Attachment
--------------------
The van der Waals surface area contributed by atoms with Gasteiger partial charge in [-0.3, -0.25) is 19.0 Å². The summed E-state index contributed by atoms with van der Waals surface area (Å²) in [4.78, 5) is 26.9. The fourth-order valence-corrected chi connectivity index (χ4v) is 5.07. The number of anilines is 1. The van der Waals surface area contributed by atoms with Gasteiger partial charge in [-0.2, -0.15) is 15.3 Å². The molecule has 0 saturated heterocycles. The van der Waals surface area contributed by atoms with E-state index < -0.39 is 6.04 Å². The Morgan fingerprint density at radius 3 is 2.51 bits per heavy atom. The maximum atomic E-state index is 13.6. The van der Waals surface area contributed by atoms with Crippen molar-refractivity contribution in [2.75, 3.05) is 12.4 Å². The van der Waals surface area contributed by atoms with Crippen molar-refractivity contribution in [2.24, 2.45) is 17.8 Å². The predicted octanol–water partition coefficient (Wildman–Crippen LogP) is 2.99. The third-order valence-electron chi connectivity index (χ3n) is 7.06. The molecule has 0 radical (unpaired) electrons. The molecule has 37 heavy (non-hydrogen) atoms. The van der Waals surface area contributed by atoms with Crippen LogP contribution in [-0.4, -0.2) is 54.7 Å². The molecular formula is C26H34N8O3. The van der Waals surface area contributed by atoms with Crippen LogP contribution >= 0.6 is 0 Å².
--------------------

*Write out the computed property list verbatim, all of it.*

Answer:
The van der Waals surface area contributed by atoms with Gasteiger partial charge in [-0.3, -0.25) is 19.0 Å². The summed E-state index contributed by atoms with van der Waals surface area (Å²) in [4.78, 5) is 26.9. The fourth-order valence-corrected chi connectivity index (χ4v) is 5.07. The number of anilines is 1. The van der Waals surface area contributed by atoms with Gasteiger partial charge in [-0.2, -0.15) is 15.3 Å². The molecule has 0 saturated heterocycles. The van der Waals surface area contributed by atoms with E-state index < -0.39 is 6.04 Å². The Morgan fingerprint density at radius 3 is 2.51 bits per heavy atom. The maximum atomic E-state index is 13.6. The van der Waals surface area contributed by atoms with Crippen molar-refractivity contribution in [2.75, 3.05) is 12.4 Å². The van der Waals surface area contributed by atoms with Crippen molar-refractivity contribution in [2.24, 2.45) is 17.8 Å². The predicted octanol–water partition coefficient (Wildman–Crippen LogP) is 2.99. The third-order valence-electron chi connectivity index (χ3n) is 7.06. The molecule has 0 radical (unpaired) electrons. The molecule has 37 heavy (non-hydrogen) atoms. The van der Waals surface area contributed by atoms with Crippen LogP contribution in [-0.4, -0.2) is 54.7 Å². The molecular formula is C26H34N8O3. The van der Waals surface area contributed by atoms with Crippen LogP contribution >= 0.6 is 0 Å².